#QueerHeroes Day 12 – The Pulse Shooting Victims

#QueerHeroes Day 12

Stanley Almodovar III

Amanda L. Alvear

Oscar A. Aracena Montero

Rodolfo Ayala Ayala

Antonio Davon Brown

Darryl Roman Burt II

Angel Candelario-Padro

Juan Chavez Martinez

Luis Daniel Conde

Cory James Connell

Tevin Eugene Crosby

Deonka Deidra Drayton

Simón Adrian Carrillo Fernández

Leroy Valentin Fernandez

Mercedez Marisol Flores

Peter Ommy Gonzalez Cruz

Juan Ramon Guerrero

Paul Terrell Henry

Frank Hernandez

Miguel Angel Honorato

Javier Jorge Reyes

Jason Benjamin Josaphat

Eddie Jamoldroy Justice

Anthony Luis Laureano Disla

Christopher Andrew Leinonen

Alejandro Barrios Martinez

Brenda Marquez McCool

Gilberto R. Silva Menendez

Kimberly Jean Morris

Akyra Monet Murray

Luis Omar Ocasio Capo

Geraldo A. Ortiz Jimenez

Eric Ivan Ortiz-Rivera

Joel Rayon Paniagua

Jean Carlos Mendez Perez

Enrique L. Rios, Jr.

Jean Carlos Nieves Rodríguez

Xavier Emmanuel Serrano-Rosado

Christopher Joseph Sanfeliz

Yilmary Rodríguez Solivan

Edward Sotomayor Jr.

Shane Evan Tomlinson

Martin Benitez Torres

Jonathan A. Camuy Vega

Juan Pablo Rivera Velázquez

Luis Sergio Vielma

Franky Jimmy DeJesus Velázquez

Luis Daniel Wilson

Jerald Arthur Wright

Every queer person in America remembers the feeling we had two years ago tonight. The Pulse Massacre was a searingly painful reminder that being queer in public is, and always has been, an act of rebellion. No matter how comfortable some of us get, until we are on an equal societal footing (which necessitates dismantling systems of not just queer oppression, but ALL oppression, for queer people exist within every oppressed group), our public existence will always be dissent. Horrifically and tragically, these heroes were reminded of that two years ago today.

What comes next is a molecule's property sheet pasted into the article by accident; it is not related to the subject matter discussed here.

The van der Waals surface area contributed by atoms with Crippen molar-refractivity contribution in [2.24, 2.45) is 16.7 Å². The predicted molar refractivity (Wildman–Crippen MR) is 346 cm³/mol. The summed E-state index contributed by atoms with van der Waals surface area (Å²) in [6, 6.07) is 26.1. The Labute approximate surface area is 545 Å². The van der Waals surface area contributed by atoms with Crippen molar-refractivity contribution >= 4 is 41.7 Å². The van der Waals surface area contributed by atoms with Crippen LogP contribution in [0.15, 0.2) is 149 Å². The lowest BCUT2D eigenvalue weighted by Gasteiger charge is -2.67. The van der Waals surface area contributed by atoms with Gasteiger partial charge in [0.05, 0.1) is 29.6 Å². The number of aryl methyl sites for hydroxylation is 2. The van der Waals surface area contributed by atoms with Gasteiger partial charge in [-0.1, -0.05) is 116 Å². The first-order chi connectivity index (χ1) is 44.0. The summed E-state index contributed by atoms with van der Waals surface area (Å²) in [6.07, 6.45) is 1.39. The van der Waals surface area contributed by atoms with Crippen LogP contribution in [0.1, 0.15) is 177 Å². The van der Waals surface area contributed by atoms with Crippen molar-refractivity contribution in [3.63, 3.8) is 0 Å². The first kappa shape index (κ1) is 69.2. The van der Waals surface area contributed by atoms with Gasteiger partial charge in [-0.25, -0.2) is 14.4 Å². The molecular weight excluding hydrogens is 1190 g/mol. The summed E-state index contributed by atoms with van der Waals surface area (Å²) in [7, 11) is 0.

I heard the news in the middle of a shift at work and found myself fighting tears the whole night. I went home and finally sobbed with my roommate. For white, cis gays like me, queer oppression often feels like an asterisk; a footnote in a long book—I know it’s there, but in most instances, I can ignore it if I choose because my life isn’t directly threatened and my existence is always validated. I have the luxury of treating it as forgettable because it’s, honestly, often undetectable. Most of the queer community doesn’t have that luxury.

These heroes died celebrating our collective, rebellious, radical joy. Not all were queer, but when my imagination gets the better of me and I visualize those horrific final moments, I can’t bring myself to make it matter, especially not enough to dive into who was and who wasn’t.

From The Upstairs Lounge to Pulse and all before, between, and after, I know in my heart that our collective life force will extinguish the hideous death that constantly shows its face. But only if we (especially those in the community) stop ignoring it.

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